I quite prefer the quick ambient sound feature. Just touch and hold your earbud touchpad to enable it. The feature will turn down the media volume and turn up the ambient sound temporarily. That way you can quickly help that person who just asked you for directions and then go back to having a wholesome listening experience again. You do have to configure it from the app, though.
The touchpad is how you control the various functions once you’re wearing the earbuds. A single tap will play or pause a track, double tap will play the next track or answer/end a phone call while a triple tap will play the previous track. These actions can’t be changed. Touch and hold the touchpad to decline a call. This action can also be configured to something more to your liking, such as configuring it to launch Bixby or the quick ambient sound feature.
The dual microphones work well for phone calls. The person on the other end of the call had no problems with call audio as I talked to them while walking around in a busy Seoul market. However, Bixby commands don’t seem to reach the earbuds properly, as there were quite a few instances where Bixby didn’t respond. However, this is probably an issue with the voice assistant and not the earbuds, as phone calls worked perfectly fine.
I did notice that sometimes a tap wouldn’t register if my finger didn’t hit the exact center of the touchpad or that it just wouldn’t register if I was rapidly going through the allowed actions. However, my biggest qualm with the touchpad is that it doesn’t allow swipes to control the media volume. It’s frustrating to not be able to do that. You could try asking Bixby to turn down the volume for you but it will do that in tiny increments and you’d rather just give up and do it manually. The long press action can be configured for volume up and down but it’s just not intuitive.
It was slightly concerning when I experienced my first Bluetooth connection dropout merely ten minutes after using the Galaxy Buds for the first time. I was walking outside and the Galaxy Note 9 was in my jacket pocket. The connection drops out for a split second and while there’s minimal disruption to the media, it’s not difficult to miss. I have noticed dropouts on several occasions, mostly when I’ve been using them outside. They aren’t frequent enough to be a major problem. The video lag was quite noticeable when the Galaxy Buds were paired to my four-year-old MacBook Pro but I faced no such issues using them with a variety of Samsung smartphones and tablets.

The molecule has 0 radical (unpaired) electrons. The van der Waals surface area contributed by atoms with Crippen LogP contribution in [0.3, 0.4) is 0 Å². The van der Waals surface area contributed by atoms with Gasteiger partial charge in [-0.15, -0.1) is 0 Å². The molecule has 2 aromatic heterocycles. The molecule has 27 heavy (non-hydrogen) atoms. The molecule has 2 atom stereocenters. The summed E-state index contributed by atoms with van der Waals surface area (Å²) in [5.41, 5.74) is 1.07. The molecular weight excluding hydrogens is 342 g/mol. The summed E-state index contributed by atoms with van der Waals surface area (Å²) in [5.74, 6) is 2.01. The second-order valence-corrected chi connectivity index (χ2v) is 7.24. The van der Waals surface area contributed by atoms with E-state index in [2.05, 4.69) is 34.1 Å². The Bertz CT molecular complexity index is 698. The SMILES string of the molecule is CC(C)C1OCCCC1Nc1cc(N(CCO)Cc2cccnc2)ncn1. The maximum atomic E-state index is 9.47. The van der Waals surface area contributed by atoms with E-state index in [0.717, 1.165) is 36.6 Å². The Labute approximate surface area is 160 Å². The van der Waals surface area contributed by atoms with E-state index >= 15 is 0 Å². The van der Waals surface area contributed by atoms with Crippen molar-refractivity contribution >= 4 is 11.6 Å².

The Galaxy Buds can also help you out with notifications. You can go into the Galaxy Wearable app to manage the apps for which you’d want the notifications to come through. You can get a summary of your text messages or emails for example, or hear who’s calling you. There’s a Find My Earbuds feature in the app as well which can help you locate your earbuds if you happen to have misplaced them within range.
Galaxy Buds battery life
Samsung claims that you can get up to six hours of playback when the Buds are fully charged with an additional seven hour charge from the carrying case. And battery life in actual usage is actually quite close to the company’s estimates . The charging case has a USB-C port so you can use your phone’s charger. If you have a Galaxy S10, you can also pop the case on the back and charge it using Wireless PowerShare.
Galaxy Buds verdict
So, the $129.99 question: Should you buy the Galaxy Buds? Given how liberally Samsung handed them out with Galaxy S10 pre-orders and subsequent promotions, those of you who bought the new flagship may already have a pair.
That being said, I was very impressed by the Galaxy Buds. It feels like Samsung knew what it was trying to achieve with this device. It doesn’t try to be something that it’s not with half-baked features that don’t work as well as they should. The sound quality is great for most users. You won’t find any faults with it unless you’re an audiophile who’s particular about the soundstage and very precise about the sound quality.
They look good, are comfortable to wear for extended periods of time, and are even sweat resistant so you can use them in the gym. You’ll be happy with the Galaxy Buds as long as you’re not expecting studio-quality sound because that wouldn’t be possible on earbuds this size. If your expectations are kept in check, the $129.99 price tag is quite reasonable.
|Comfortable fit||Touchpad could have been better|
|Well designed earbuds that stay in your ear||Ambient sound mode sounds too artificial|
|Good battery life||Bluetooth dropouts are noticeable|
|Good sound quality for wireless earbuds|